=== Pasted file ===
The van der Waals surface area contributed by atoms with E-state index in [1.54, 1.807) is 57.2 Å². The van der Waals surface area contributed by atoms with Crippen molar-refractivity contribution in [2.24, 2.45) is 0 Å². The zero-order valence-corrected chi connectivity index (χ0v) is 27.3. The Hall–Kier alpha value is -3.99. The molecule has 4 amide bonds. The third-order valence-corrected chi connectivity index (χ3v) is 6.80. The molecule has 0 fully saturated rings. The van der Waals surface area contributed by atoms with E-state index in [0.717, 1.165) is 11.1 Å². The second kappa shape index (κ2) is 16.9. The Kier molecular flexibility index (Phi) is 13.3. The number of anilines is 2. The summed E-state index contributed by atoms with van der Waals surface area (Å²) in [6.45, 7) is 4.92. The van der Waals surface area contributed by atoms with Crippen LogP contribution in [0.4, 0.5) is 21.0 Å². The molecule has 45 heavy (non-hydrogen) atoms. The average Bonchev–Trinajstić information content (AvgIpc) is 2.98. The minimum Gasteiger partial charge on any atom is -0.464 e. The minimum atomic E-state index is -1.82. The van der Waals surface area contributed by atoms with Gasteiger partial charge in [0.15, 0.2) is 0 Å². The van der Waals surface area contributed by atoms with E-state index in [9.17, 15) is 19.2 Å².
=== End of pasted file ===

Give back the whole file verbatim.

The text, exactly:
The van der Waals surface area contributed by atoms with E-state index in [1.54, 1.807) is 57.2 Å². The van der Waals surface area contributed by atoms with Crippen molar-refractivity contribution in [2.24, 2.45) is 0 Å². The zero-order valence-corrected chi connectivity index (χ0v) is 27.3. The Hall–Kier alpha value is -3.99. The molecule has 4 amide bonds. The third-order valence-corrected chi connectivity index (χ3v) is 6.80. The molecule has 0 fully saturated rings. The van der Waals surface area contributed by atoms with E-state index in [0.717, 1.165) is 11.1 Å². The second kappa shape index (κ2) is 16.9. The Kier molecular flexibility index (Phi) is 13.3. The number of anilines is 2. The summed E-state index contributed by atoms with van der Waals surface area (Å²) in [6.45, 7) is 4.92. The van der Waals surface area contributed by atoms with Crippen LogP contribution in [0.4, 0.5) is 21.0 Å². The molecule has 45 heavy (non-hydrogen) atoms. The average Bonchev–Trinajstić information content (AvgIpc) is 2.98. The minimum Gasteiger partial charge on any atom is -0.464 e. The minimum atomic E-state index is -1.82. The van der Waals surface area contributed by atoms with Gasteiger partial charge in [0.15, 0.2) is 0 Å². The van der Waals surface area contributed by atoms with E-state index in [9.17, 15) is 19.2 Å².